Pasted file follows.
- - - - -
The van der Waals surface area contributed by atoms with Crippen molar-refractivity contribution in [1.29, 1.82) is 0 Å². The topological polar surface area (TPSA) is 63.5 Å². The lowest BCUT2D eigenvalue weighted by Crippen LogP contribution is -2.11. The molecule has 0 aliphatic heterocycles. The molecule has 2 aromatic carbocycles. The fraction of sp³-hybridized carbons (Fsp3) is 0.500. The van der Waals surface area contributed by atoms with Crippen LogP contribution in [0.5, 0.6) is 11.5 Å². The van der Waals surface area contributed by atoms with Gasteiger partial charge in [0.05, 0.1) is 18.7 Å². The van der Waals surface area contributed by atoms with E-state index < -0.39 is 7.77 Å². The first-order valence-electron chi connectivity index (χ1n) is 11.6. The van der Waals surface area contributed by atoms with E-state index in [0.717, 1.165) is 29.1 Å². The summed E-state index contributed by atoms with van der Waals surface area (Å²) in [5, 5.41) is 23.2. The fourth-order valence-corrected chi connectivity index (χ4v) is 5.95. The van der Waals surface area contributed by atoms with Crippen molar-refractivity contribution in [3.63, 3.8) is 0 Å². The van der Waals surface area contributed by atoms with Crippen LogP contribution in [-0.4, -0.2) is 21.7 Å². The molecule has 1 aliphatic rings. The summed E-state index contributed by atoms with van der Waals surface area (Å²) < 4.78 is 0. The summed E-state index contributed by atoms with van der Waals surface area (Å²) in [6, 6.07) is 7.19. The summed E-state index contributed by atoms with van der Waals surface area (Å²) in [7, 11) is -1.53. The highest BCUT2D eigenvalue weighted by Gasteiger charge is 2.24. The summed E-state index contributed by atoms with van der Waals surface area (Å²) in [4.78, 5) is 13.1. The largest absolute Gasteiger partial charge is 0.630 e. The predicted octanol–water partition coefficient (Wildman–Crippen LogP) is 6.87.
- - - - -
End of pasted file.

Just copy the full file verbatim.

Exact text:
The van der Waals surface area contributed by atoms with Crippen molar-refractivity contribution in [1.29, 1.82) is 0 Å². The topological polar surface area (TPSA) is 63.5 Å². The lowest BCUT2D eigenvalue weighted by Crippen LogP contribution is -2.11. The molecule has 0 aliphatic heterocycles. The molecule has 2 aromatic carbocycles. The fraction of sp³-hybridized carbons (Fsp3) is 0.500. The van der Waals surface area contributed by atoms with Crippen LogP contribution in [0.5, 0.6) is 11.5 Å². The van der Waals surface area contributed by atoms with Gasteiger partial charge in [0.05, 0.1) is 18.7 Å². The van der Waals surface area contributed by atoms with E-state index < -0.39 is 7.77 Å². The first-order valence-electron chi connectivity index (χ1n) is 11.6. The van der Waals surface area contributed by atoms with E-state index in [0.717, 1.165) is 29.1 Å². The summed E-state index contributed by atoms with van der Waals surface area (Å²) in [5, 5.41) is 23.2. The fourth-order valence-corrected chi connectivity index (χ4v) is 5.95. The van der Waals surface area contributed by atoms with Crippen molar-refractivity contribution in [3.63, 3.8) is 0 Å². The van der Waals surface area contributed by atoms with Crippen LogP contribution in [-0.4, -0.2) is 21.7 Å². The molecule has 1 aliphatic rings. The summed E-state index contributed by atoms with van der Waals surface area (Å²) < 4.78 is 0. The summed E-state index contributed by atoms with van der Waals surface area (Å²) in [6, 6.07) is 7.19. The summed E-state index contributed by atoms with van der Waals surface area (Å²) in [7, 11) is -1.53. The highest BCUT2D eigenvalue weighted by Gasteiger charge is 2.24. The summed E-state index contributed by atoms with van der Waals surface area (Å²) in [4.78, 5) is 13.1. The largest absolute Gasteiger partial charge is 0.630 e. The predicted octanol–water partition coefficient (Wildman–Crippen LogP) is 6.87.